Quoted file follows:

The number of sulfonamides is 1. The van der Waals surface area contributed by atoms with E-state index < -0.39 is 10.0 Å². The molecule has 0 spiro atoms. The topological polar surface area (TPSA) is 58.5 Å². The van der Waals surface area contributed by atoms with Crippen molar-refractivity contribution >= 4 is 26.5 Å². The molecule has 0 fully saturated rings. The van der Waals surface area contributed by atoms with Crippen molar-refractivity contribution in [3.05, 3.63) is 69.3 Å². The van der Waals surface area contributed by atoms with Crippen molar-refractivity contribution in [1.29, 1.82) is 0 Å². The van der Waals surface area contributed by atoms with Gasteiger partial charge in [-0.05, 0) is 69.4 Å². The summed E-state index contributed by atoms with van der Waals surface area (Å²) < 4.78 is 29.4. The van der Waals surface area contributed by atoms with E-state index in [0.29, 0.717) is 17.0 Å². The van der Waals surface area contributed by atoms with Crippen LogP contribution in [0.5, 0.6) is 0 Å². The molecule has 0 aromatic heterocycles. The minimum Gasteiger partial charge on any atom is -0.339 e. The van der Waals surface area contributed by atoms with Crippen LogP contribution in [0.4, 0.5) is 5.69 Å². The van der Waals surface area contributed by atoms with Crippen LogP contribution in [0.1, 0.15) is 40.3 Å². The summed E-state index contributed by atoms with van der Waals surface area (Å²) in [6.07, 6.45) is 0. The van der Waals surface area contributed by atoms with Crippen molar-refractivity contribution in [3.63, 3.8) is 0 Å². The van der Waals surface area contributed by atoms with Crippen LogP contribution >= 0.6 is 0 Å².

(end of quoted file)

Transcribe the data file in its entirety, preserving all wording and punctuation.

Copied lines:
The number of sulfonamides is 1. The van der Waals surface area contributed by atoms with E-state index < -0.39 is 10.0 Å². The molecule has 0 spiro atoms. The topological polar surface area (TPSA) is 58.5 Å². The van der Waals surface area contributed by atoms with Crippen molar-refractivity contribution >= 4 is 26.5 Å². The molecule has 0 fully saturated rings. The van der Waals surface area contributed by atoms with Crippen molar-refractivity contribution in [3.05, 3.63) is 69.3 Å². The van der Waals surface area contributed by atoms with Crippen molar-refractivity contribution in [1.29, 1.82) is 0 Å². The van der Waals surface area contributed by atoms with Gasteiger partial charge in [-0.05, 0) is 69.4 Å². The summed E-state index contributed by atoms with van der Waals surface area (Å²) < 4.78 is 29.4. The van der Waals surface area contributed by atoms with E-state index in [0.29, 0.717) is 17.0 Å². The van der Waals surface area contributed by atoms with Crippen LogP contribution in [0.5, 0.6) is 0 Å². The molecule has 0 aromatic heterocycles. The minimum Gasteiger partial charge on any atom is -0.339 e. The van der Waals surface area contributed by atoms with Crippen LogP contribution in [0.4, 0.5) is 5.69 Å². The van der Waals surface area contributed by atoms with Crippen LogP contribution in [0.1, 0.15) is 40.3 Å². The summed E-state index contributed by atoms with van der Waals surface area (Å²) in [6.07, 6.45) is 0. The van der Waals surface area contributed by atoms with Crippen molar-refractivity contribution in [3.63, 3.8) is 0 Å². The van der Waals surface area contributed by atoms with Crippen LogP contribution >= 0.6 is 0 Å².